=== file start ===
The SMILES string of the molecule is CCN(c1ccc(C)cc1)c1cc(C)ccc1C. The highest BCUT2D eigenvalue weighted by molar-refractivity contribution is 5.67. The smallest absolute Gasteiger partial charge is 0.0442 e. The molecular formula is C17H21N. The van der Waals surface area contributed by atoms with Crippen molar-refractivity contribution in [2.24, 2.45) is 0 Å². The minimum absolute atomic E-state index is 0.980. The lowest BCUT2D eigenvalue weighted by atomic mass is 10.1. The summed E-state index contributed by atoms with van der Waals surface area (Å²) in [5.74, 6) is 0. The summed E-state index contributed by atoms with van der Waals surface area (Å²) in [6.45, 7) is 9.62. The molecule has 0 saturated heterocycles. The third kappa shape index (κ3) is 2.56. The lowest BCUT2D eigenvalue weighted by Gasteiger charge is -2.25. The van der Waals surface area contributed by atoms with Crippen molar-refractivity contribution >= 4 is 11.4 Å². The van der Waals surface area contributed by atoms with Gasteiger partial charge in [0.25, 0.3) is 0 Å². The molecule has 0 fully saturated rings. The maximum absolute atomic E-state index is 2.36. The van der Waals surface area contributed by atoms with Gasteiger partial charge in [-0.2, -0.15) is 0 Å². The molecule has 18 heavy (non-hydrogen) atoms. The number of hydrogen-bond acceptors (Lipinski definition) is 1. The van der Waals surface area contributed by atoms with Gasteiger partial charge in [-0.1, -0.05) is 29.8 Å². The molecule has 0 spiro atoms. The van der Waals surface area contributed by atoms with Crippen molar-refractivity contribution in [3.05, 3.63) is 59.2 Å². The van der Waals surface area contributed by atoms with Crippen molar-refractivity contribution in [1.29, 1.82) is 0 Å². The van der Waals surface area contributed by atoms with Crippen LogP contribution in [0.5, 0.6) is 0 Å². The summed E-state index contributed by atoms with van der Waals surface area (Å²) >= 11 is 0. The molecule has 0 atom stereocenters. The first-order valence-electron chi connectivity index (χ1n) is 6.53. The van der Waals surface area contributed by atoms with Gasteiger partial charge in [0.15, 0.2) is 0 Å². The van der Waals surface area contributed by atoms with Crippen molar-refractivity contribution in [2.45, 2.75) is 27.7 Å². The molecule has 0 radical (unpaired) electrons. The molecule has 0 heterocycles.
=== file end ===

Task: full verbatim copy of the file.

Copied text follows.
The SMILES string of the molecule is CCN(c1ccc(C)cc1)c1cc(C)ccc1C. The highest BCUT2D eigenvalue weighted by molar-refractivity contribution is 5.67. The smallest absolute Gasteiger partial charge is 0.0442 e. The molecular formula is C17H21N. The van der Waals surface area contributed by atoms with Crippen molar-refractivity contribution in [2.24, 2.45) is 0 Å². The minimum absolute atomic E-state index is 0.980. The lowest BCUT2D eigenvalue weighted by atomic mass is 10.1. The summed E-state index contributed by atoms with van der Waals surface area (Å²) in [5.74, 6) is 0. The summed E-state index contributed by atoms with van der Waals surface area (Å²) in [6.45, 7) is 9.62. The molecule has 0 saturated heterocycles. The third kappa shape index (κ3) is 2.56. The lowest BCUT2D eigenvalue weighted by Gasteiger charge is -2.25. The van der Waals surface area contributed by atoms with Crippen molar-refractivity contribution >= 4 is 11.4 Å². The van der Waals surface area contributed by atoms with Gasteiger partial charge in [0.25, 0.3) is 0 Å². The molecule has 0 fully saturated rings. The maximum absolute atomic E-state index is 2.36. The van der Waals surface area contributed by atoms with Gasteiger partial charge in [-0.2, -0.15) is 0 Å². The molecule has 18 heavy (non-hydrogen) atoms. The number of hydrogen-bond acceptors (Lipinski definition) is 1. The van der Waals surface area contributed by atoms with Gasteiger partial charge in [-0.1, -0.05) is 29.8 Å². The molecule has 0 spiro atoms. The van der Waals surface area contributed by atoms with Crippen molar-refractivity contribution in [3.05, 3.63) is 59.2 Å². The van der Waals surface area contributed by atoms with Crippen molar-refractivity contribution in [1.29, 1.82) is 0 Å². The van der Waals surface area contributed by atoms with Crippen LogP contribution in [0.5, 0.6) is 0 Å². The summed E-state index contributed by atoms with van der Waals surface area (Å²) >= 11 is 0. The molecule has 0 atom stereocenters. The first-order valence-electron chi connectivity index (χ1n) is 6.53. The van der Waals surface area contributed by atoms with Gasteiger partial charge in [0.15, 0.2) is 0 Å². The van der Waals surface area contributed by atoms with Crippen molar-refractivity contribution in [2.45, 2.75) is 27.7 Å². The molecule has 0 radical (unpaired) electrons. The molecule has 0 heterocycles.